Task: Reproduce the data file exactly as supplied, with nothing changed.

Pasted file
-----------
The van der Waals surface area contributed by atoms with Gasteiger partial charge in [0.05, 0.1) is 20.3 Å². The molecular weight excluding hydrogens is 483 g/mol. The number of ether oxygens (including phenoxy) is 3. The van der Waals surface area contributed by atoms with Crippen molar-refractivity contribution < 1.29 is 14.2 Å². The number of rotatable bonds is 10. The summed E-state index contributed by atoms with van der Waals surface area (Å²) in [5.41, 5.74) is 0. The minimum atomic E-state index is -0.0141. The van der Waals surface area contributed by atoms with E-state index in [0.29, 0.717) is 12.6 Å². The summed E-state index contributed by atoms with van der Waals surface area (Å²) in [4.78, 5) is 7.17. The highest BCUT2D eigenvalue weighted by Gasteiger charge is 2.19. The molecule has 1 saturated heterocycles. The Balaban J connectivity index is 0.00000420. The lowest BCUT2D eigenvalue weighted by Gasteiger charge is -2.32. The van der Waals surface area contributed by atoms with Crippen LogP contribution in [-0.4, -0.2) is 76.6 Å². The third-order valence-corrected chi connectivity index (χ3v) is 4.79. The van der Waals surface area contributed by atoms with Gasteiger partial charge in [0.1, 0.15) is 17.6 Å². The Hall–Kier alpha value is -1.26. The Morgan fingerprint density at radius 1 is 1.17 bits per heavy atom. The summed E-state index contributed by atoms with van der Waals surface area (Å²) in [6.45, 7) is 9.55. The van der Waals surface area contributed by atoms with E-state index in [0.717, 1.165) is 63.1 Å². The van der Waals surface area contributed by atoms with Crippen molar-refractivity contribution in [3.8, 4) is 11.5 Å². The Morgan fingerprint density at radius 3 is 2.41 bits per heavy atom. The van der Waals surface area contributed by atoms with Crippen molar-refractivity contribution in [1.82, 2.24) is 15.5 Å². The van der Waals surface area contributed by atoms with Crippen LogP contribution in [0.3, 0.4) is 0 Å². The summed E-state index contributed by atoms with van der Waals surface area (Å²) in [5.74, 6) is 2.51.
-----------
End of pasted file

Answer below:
The van der Waals surface area contributed by atoms with Gasteiger partial charge in [0.05, 0.1) is 20.3 Å². The molecular weight excluding hydrogens is 483 g/mol. The number of ether oxygens (including phenoxy) is 3. The van der Waals surface area contributed by atoms with Crippen molar-refractivity contribution < 1.29 is 14.2 Å². The number of rotatable bonds is 10. The summed E-state index contributed by atoms with van der Waals surface area (Å²) in [5.41, 5.74) is 0. The minimum atomic E-state index is -0.0141. The van der Waals surface area contributed by atoms with E-state index in [0.29, 0.717) is 12.6 Å². The summed E-state index contributed by atoms with van der Waals surface area (Å²) in [4.78, 5) is 7.17. The highest BCUT2D eigenvalue weighted by Gasteiger charge is 2.19. The molecule has 1 saturated heterocycles. The Balaban J connectivity index is 0.00000420. The lowest BCUT2D eigenvalue weighted by Gasteiger charge is -2.32. The van der Waals surface area contributed by atoms with Crippen LogP contribution in [-0.4, -0.2) is 76.6 Å². The third-order valence-corrected chi connectivity index (χ3v) is 4.79. The van der Waals surface area contributed by atoms with Gasteiger partial charge in [0.1, 0.15) is 17.6 Å². The Hall–Kier alpha value is -1.26. The Morgan fingerprint density at radius 1 is 1.17 bits per heavy atom. The summed E-state index contributed by atoms with van der Waals surface area (Å²) in [6.45, 7) is 9.55. The van der Waals surface area contributed by atoms with E-state index in [0.717, 1.165) is 63.1 Å². The van der Waals surface area contributed by atoms with Crippen molar-refractivity contribution in [3.8, 4) is 11.5 Å². The Morgan fingerprint density at radius 3 is 2.41 bits per heavy atom. The van der Waals surface area contributed by atoms with Crippen molar-refractivity contribution in [1.82, 2.24) is 15.5 Å². The van der Waals surface area contributed by atoms with Crippen LogP contribution in [0.3, 0.4) is 0 Å². The summed E-state index contributed by atoms with van der Waals surface area (Å²) in [5.74, 6) is 2.51.